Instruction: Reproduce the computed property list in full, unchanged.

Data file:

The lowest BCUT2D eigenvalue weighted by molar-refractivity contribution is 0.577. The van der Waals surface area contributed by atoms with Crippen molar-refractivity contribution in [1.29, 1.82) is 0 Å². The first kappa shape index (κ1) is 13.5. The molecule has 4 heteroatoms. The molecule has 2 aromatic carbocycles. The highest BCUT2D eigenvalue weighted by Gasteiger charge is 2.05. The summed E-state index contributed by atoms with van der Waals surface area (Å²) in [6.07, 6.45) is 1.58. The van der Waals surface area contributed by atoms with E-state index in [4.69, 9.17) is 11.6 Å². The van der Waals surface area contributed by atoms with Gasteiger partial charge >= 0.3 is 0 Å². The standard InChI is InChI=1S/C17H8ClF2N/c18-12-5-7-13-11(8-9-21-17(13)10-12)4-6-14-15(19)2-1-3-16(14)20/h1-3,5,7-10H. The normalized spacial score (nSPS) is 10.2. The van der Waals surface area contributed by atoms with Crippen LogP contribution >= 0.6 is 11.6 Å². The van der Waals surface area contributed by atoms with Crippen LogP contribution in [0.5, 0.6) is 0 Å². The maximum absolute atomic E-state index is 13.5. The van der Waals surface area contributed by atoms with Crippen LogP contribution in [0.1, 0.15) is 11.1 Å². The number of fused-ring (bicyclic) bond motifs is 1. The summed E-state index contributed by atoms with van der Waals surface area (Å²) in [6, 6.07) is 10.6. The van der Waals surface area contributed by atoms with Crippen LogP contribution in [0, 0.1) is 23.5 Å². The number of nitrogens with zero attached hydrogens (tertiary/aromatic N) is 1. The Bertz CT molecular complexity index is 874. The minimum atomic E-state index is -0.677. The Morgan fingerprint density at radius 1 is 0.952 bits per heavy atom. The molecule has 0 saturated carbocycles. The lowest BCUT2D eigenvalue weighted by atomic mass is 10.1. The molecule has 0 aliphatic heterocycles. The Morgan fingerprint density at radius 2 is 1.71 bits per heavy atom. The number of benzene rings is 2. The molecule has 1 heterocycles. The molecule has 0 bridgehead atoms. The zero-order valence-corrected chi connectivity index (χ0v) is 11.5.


The lowest BCUT2D eigenvalue weighted by molar-refractivity contribution is 0.577. The van der Waals surface area contributed by atoms with Crippen molar-refractivity contribution in [1.29, 1.82) is 0 Å². The first kappa shape index (κ1) is 13.5. The molecule has 4 heteroatoms. The molecule has 2 aromatic carbocycles. The highest BCUT2D eigenvalue weighted by Gasteiger charge is 2.05. The summed E-state index contributed by atoms with van der Waals surface area (Å²) in [6.07, 6.45) is 1.58. The van der Waals surface area contributed by atoms with E-state index in [4.69, 9.17) is 11.6 Å². The van der Waals surface area contributed by atoms with Gasteiger partial charge >= 0.3 is 0 Å². The standard InChI is InChI=1S/C17H8ClF2N/c18-12-5-7-13-11(8-9-21-17(13)10-12)4-6-14-15(19)2-1-3-16(14)20/h1-3,5,7-10H. The normalized spacial score (nSPS) is 10.2. The van der Waals surface area contributed by atoms with Crippen LogP contribution >= 0.6 is 11.6 Å². The van der Waals surface area contributed by atoms with Crippen LogP contribution in [0.5, 0.6) is 0 Å². The maximum absolute atomic E-state index is 13.5. The van der Waals surface area contributed by atoms with Crippen LogP contribution in [0.1, 0.15) is 11.1 Å². The number of fused-ring (bicyclic) bond motifs is 1. The summed E-state index contributed by atoms with van der Waals surface area (Å²) in [6, 6.07) is 10.6. The van der Waals surface area contributed by atoms with Crippen LogP contribution in [0, 0.1) is 23.5 Å². The number of nitrogens with zero attached hydrogens (tertiary/aromatic N) is 1. The Bertz CT molecular complexity index is 874. The minimum atomic E-state index is -0.677. The Morgan fingerprint density at radius 1 is 0.952 bits per heavy atom. The molecule has 0 saturated carbocycles. The lowest BCUT2D eigenvalue weighted by atomic mass is 10.1. The molecule has 0 aliphatic heterocycles. The Morgan fingerprint density at radius 2 is 1.71 bits per heavy atom. The number of benzene rings is 2. The molecule has 1 heterocycles. The molecule has 0 bridgehead atoms. The zero-order valence-corrected chi connectivity index (χ0v) is 11.5.